“And constancy lives in realms above
And life is thorny; and youth is vain;
And to be wroth with one we (hate)
Doth work like madness in the brain.”
(The substituted word in the original is “love.”)

Then there is the widespread poverty in literacy, and the decline of meaningful reading (Tracey, 2015.) One could go on, the list of the weird, the incorrect, the ignorant, the bizarre, the shallow, the troubling is endless.

The there is the rise of what we might call anti-science, reflected in the thinking of upper levels of the political class, who one suspects nevertheless, as they fly home to their constituents, fervently hope that the science of flight works. For example, Senator James Inhofe of Oklahoma, in promoting his book “The Greatest Hoax: How the Global Warming Conspiracy Threatens Your Future,” told Voice of Christian Youth America in March 2012 that God controls the climate, not humans. He added: “Well actually the Genesis 8:22 that I use in there is that ‘as long as the earth remains there will be springtime and harvest, cold and heat, winter and summer, day and night.’ My point is, God’s still up there. The arrogance of people to think that we, human beings, would be able to change what He is doing in the climate is to me outrageous.” In similar vein, in 2009, John Shimkus, a Republican representative from Illinois and chairman of the subcommittee that oversees issues related to climate change said that climate change wasn’t happening because in Genesis God made it clear that he wouldn’t destroy the earth because he’s already done it once with the Flood, but added that “the Earth will only end when God declares it to be over.”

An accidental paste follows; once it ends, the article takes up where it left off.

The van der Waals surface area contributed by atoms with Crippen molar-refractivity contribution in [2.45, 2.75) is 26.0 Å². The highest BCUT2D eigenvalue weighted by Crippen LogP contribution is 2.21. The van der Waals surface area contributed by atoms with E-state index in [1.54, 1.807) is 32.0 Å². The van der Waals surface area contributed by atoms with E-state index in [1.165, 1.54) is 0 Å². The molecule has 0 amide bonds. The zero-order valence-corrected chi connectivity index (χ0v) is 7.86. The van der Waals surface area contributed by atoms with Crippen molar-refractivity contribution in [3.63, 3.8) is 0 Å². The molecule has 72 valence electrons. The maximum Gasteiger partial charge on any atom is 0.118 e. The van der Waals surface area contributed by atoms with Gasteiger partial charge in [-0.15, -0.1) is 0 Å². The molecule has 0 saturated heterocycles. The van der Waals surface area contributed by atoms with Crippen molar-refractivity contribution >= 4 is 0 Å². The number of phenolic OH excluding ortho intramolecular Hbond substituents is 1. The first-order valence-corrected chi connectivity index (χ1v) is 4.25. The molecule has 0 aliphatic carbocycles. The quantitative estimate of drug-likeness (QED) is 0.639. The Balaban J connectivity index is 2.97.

There is another interesting index of how things are. In May 2012 the Sunlight Foundation published a rather fascinating, if tellingly troubling, study based on the website which features the most popular words and phrases in the Congressional Record since 1996. The study claims that Congress speaks at about a 10.6 grade level, down from 11.5 in 2005 (these are average figures: the top speaker at a grade level of 16.1 was Dan Lungren of California, the bottom was Tim Griffin of Arkansas at a grade level of 8.13). The report, written by Senior Fellow Lee Drutman, working with software developer Dan Drinkard, and employing the Flesch-Kincaid test, which equates higher-grade levels with longer words and sentences, also notes that by comparison the US Constitution is written at a 17.8 grade level, the Federalist Papers at a 17.1 grade level and the Declaration of Independence at a 15.1 grade level. There is something rather apposite about these data given the general coarsening of political and public discourse. But let’s be honest and admit that we don’t need to rely on this research, and admit that no one in their right mind looks at the Congress and thinks “there before me is an Assemblage of Men of Letters.”

The feeling one is left with when one thinks of this country as the National Security State and the National Entertainment State is that there is something profoundly lacking, that in this country’s political demeanour and cultural appetites it has failed to live up to its own declaration of purpose, and is in considerable part a failed democracy, a coarsened, flattened out culture that feels “immature.”


Dr. Michael Tracey is a Professor in the Department of Media Studies at the University of Colorado, although of late his research has increasingly engaged with literature and neuroscience. He believes society – and American society in particular – needs a paradigm shift that recognizes that children are neurological as well as social beings, and that neuroscience is coming to have as important a role to play in explaining children and childhood as any other body of thought. Dr. Tracey previously contributed an extended series on as-yet-unsolved the Ramsey case to S&R.


  1. Matt Taibbi, “The Great Derangement: A Terrifying True Story of War, Politics, and Religion at the Twilight of the American empire.” 2008, Spiegel and Grau
  2. Chris Hedges, “American Fascists: the Christian Right and the War on America.” 2006, Simon and Schuster.
  3. CNN Poll, Politico, August 14, 2010.